Thursday, October 05, 2006

Still Loving the Fair Isle...


The Kelebek Vest is now about 14 inches long. After I get a shower and a snack, I'll work my way up to the armhole zone. Yes, I will take lots of pictures of the steeks as they progress and describe just how you can make them in your next project. The armholes will be quite large compared to what you might expect. I don't want the shoulders of my vest to hang off, but rather, to hit my natural shoulder. Considering the armhole ribbing will be about 1.25 inches, I need to get rid of a lot of body stitches from the underarm zone to make this transition. I think this is an area where designers often could do a better job, especially when they try to apply a formula to larger sizes. In my case I am going to put about 5 inches of stitches on hold in each underarm area. (This will be diminished by the trim when it gets added.) Then I'm going to decrease away another 20 stitches on each side of the armhole, so that the width at the vest back, before trim, will be about 13 inches. Much narrower than half my full bust finished size.

Let's Learn About Color; Lesson 1
Value: the relative lightness or darkness of a hue.

In this greyscale version of the photo at the top of the post, you can see that both my foreground and background colors progress through a range of values, but that all the foreground colors are darker than all the background colors. This allows the design to be seen through the various color changes. To me, one of the most crucial aspects of a successful Fair Isle design is proper control of value.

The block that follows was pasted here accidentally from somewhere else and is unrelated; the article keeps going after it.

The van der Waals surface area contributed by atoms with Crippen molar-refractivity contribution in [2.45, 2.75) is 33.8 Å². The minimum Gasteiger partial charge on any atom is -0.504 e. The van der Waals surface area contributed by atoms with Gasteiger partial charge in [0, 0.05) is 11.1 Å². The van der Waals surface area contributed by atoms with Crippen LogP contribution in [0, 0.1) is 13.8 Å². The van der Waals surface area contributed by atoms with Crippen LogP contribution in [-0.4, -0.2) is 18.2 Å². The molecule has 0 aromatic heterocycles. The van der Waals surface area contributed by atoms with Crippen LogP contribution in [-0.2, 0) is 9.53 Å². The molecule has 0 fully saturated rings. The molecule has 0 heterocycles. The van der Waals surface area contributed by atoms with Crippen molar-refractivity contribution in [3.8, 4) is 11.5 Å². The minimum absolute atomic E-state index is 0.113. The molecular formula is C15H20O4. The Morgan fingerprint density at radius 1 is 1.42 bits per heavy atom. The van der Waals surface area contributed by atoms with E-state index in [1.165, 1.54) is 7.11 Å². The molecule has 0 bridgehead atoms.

9 comments:

Sarah said...

Nice.

I love it! And I love the color lessons too. A Steek Lesson would be awesome, as I'm seriously contemplating a steeked sweater as my next sweater (and my first steeks)!

Thanks for the idea of plying the yarn with another. I have some tussah silk that I've decided to ply it with!

Jerry & Maxy said...

Excellent first lesson!

Anonymous said...

I have to say, while I'm still not to crazy about the colours (sorry!), I absolutely adore the greyscale version! It's a lovely pattern.

This brings me to my question, can you offer any tips on subbing colours in a fair-isle design? So many times I've loved a certain design, but disliked the colours. Should I just do like you did and try a bunch of colours until I get a combination I like?

Elizabeth said...

That's okay, Joeli. I know they aren't for everybody. I'll try to come up with a good post about subbing colors. But start by looking at the ones you like, or think about the color families you like to wear.

Also, think about the ones you don't like and why. Make some swatches just for fun and prepare to see things differently than you expect.

Bezzie said...

Now steeking isn't limited to fair isle right? I guess I've only ever seen it done on fair isle. Obviously it's easier to shape stuff that isn't fair isle, but I could see myself steeking a solid sweater just for the fun of it.

I can't wait to see the progression! Scissors excite me!

Carina said...

I love it. Are you thinking of a sleeve pattern variant? I know it's a lot of work, but that sweater is gorgeous and would be so pretty as a sweater and not just a vest.

The more I look at the pics, the more I fall in love. Maybe for my next fair isle . . .

YarnThrower said...

That is looking sooo nice! And, I very much appreciate your color tutorial -- the part having the gray scale was eye-opening!

Zonda said...

Looking so good!! Can't wait to see the rest and all the tips! :)

the kitchener bitch (purrl) said...

That is breathtakingly good looking. I'm looking forward to hearing about it as it comes along! What size needles are you using? That looks as if it might make a girl go blind (not that vintage patterns are much larger gauge.)